YOUNG MR. BELL is a slightly nerdy English and philosophy major who has not yet thrown over these unsatisfying academic pursuits for his two true callings, jazz and blues keyboards and computer programming. SERENA SMITH is a painfully earnest, overwrought English major, who having taken her college’s only three creative writing classes already, is desperately bored.
On the heels of a heartbreaking college relationship breakup, Young Mr. Bell becomes enamored of two different women on campus. WOMAN A is the tall slender brunette in his intro philosophy class whose mode of sitting in the freezing cold classroom’s uncomfortable wood chairs emphasizes her dramatic hip-to-waist ratio. WOMAN B is the mysterious writer whose poems and short stories arrive periodically in Young Mr. Bell’s e-mail inbox. Younger Mr. Bell, being a bit of a poet himself, is intrigued by Woman B’s way with words. But his baser side keeps Woman A top of mind.
Meanwhile, on the other side of campus, Serena has been getting flirtatious e-mails from the fiction editor of the college literary magazine. She doesn’t know who he is, but based on his unusual first name and the fact that she attended one meeting of the literary magazine, she concludes that he must be the six-foot-tall black man she met at the meeting. He was a fine specimen of manhood, although she would have been prepared to swear he was gay. He’s not acting gay in his emails, though. He’s acting like a heterosexual alpha male with a talent for banter.
He is, in fact, a heterosexual male with a talent for banter and a tendency toward alpha-ness at convenient intervals (he’s also five ten, blond, and distinctly white, though Serena doesn’t yet know this), and he has just discovered that Woman A and Woman B are actually a single human being, Serena Smith. This is the best luck he’s had in years, so much so that he is moved to overcome his basically shy nature and inform Serena in his next email that she is in his law class.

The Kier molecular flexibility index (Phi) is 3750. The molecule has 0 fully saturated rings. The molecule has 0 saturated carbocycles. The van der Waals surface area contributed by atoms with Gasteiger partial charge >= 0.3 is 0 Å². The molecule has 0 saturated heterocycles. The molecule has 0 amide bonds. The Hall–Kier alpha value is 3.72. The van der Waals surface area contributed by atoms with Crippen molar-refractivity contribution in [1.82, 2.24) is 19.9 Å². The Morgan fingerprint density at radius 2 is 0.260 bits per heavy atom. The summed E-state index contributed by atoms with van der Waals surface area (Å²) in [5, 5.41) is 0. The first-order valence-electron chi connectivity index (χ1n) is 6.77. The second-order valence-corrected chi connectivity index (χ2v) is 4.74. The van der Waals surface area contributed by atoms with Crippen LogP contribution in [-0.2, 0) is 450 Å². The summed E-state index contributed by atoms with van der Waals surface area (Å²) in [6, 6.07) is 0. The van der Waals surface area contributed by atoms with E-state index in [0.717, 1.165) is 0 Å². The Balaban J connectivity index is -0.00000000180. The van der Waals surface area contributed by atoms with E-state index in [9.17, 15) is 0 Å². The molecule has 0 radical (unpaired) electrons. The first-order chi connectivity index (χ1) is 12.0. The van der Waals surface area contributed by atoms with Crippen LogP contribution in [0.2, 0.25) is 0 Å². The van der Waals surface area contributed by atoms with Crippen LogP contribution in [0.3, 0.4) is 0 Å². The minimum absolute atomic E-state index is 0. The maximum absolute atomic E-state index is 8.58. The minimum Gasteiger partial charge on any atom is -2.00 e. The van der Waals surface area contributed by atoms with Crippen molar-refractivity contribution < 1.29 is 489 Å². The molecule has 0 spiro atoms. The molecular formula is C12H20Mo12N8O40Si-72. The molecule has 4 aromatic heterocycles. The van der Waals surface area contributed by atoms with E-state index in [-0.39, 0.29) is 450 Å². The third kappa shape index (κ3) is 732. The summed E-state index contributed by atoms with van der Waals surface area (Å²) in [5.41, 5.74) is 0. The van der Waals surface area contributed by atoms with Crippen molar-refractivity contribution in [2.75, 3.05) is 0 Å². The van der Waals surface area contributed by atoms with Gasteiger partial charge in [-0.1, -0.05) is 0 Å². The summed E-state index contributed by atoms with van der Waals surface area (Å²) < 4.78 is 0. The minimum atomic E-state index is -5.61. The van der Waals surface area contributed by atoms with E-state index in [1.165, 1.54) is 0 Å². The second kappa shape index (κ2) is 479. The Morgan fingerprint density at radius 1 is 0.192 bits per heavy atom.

Bad move. Serena has no idea how Young Mr. Bell knows who she is, and in this pre-social media era, that’s unnerving. To make matters worse, one of Serena’s friends knows Young Mr. Bell. Apparently, Young Mr. Bell stalked his last girlfriend. Stalkers are one of Serena’s least favorite man-types. So when yet another friend approaches Serena to tell her that Young Mr. Bell has said hi, Serena tells her friends to tell Young Mr. Bell to go to hell.
Luckily Serena’s friend is canny, lazy, or forgetful, and the message never reaches young Mr. Bell. Because Serena, in addition to being earnest and overwrought, is also fickle, and in space of just a few weeks, she decides that the stalker in the back of her law class (she knows who he is now, because the professor has called on him several times—Is this coincidence? Or posturing? To this day, Serena is not sure) is cute.
It’s now Screw Your Roommate night, a primitive event that sounds way more fun than it is. Serena’s roommate, on Serena’s request, has matched her up with a tall, good-looking, bland, SANDY-HAIRED MAN whom Serena has been lusting after for months. In another twist of good fortune for Serena and Young Mr. Bell, Sandy-Haired Man stands Serena up. Serena is now pissed, the perfect state in which to do something ridiculous and out of character, like walk across campus to Young Mr. Bell’s room, stick her head in the door, and ask him if he wants to get some coffee.
Mr. Bell does, and the rest, more or less, is history.